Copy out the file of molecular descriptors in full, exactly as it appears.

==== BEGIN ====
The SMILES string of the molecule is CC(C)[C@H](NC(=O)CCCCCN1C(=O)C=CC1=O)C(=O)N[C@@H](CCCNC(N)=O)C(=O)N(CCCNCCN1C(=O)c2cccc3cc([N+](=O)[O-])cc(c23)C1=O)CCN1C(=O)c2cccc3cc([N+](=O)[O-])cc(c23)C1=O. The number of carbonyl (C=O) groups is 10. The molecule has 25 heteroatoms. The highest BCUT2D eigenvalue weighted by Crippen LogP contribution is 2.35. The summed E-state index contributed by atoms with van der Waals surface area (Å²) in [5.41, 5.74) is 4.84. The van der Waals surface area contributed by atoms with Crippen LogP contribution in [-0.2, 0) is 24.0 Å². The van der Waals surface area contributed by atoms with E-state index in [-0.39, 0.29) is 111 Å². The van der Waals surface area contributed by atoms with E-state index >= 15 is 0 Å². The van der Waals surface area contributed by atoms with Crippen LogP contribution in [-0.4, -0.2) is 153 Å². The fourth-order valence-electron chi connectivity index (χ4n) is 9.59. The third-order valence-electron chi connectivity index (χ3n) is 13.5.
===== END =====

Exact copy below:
The SMILES string of the molecule is CC(C)[C@H](NC(=O)CCCCCN1C(=O)C=CC1=O)C(=O)N[C@@H](CCCNC(N)=O)C(=O)N(CCCNCCN1C(=O)c2cccc3cc([N+](=O)[O-])cc(c23)C1=O)CCN1C(=O)c2cccc3cc([N+](=O)[O-])cc(c23)C1=O. The number of carbonyl (C=O) groups is 10. The molecule has 25 heteroatoms. The highest BCUT2D eigenvalue weighted by Crippen LogP contribution is 2.35. The summed E-state index contributed by atoms with van der Waals surface area (Å²) in [5.41, 5.74) is 4.84. The van der Waals surface area contributed by atoms with Crippen LogP contribution in [-0.2, 0) is 24.0 Å². The van der Waals surface area contributed by atoms with E-state index in [-0.39, 0.29) is 111 Å². The van der Waals surface area contributed by atoms with E-state index >= 15 is 0 Å². The van der Waals surface area contributed by atoms with Crippen LogP contribution in [-0.4, -0.2) is 153 Å². The fourth-order valence-electron chi connectivity index (χ4n) is 9.59. The third-order valence-electron chi connectivity index (χ3n) is 13.5.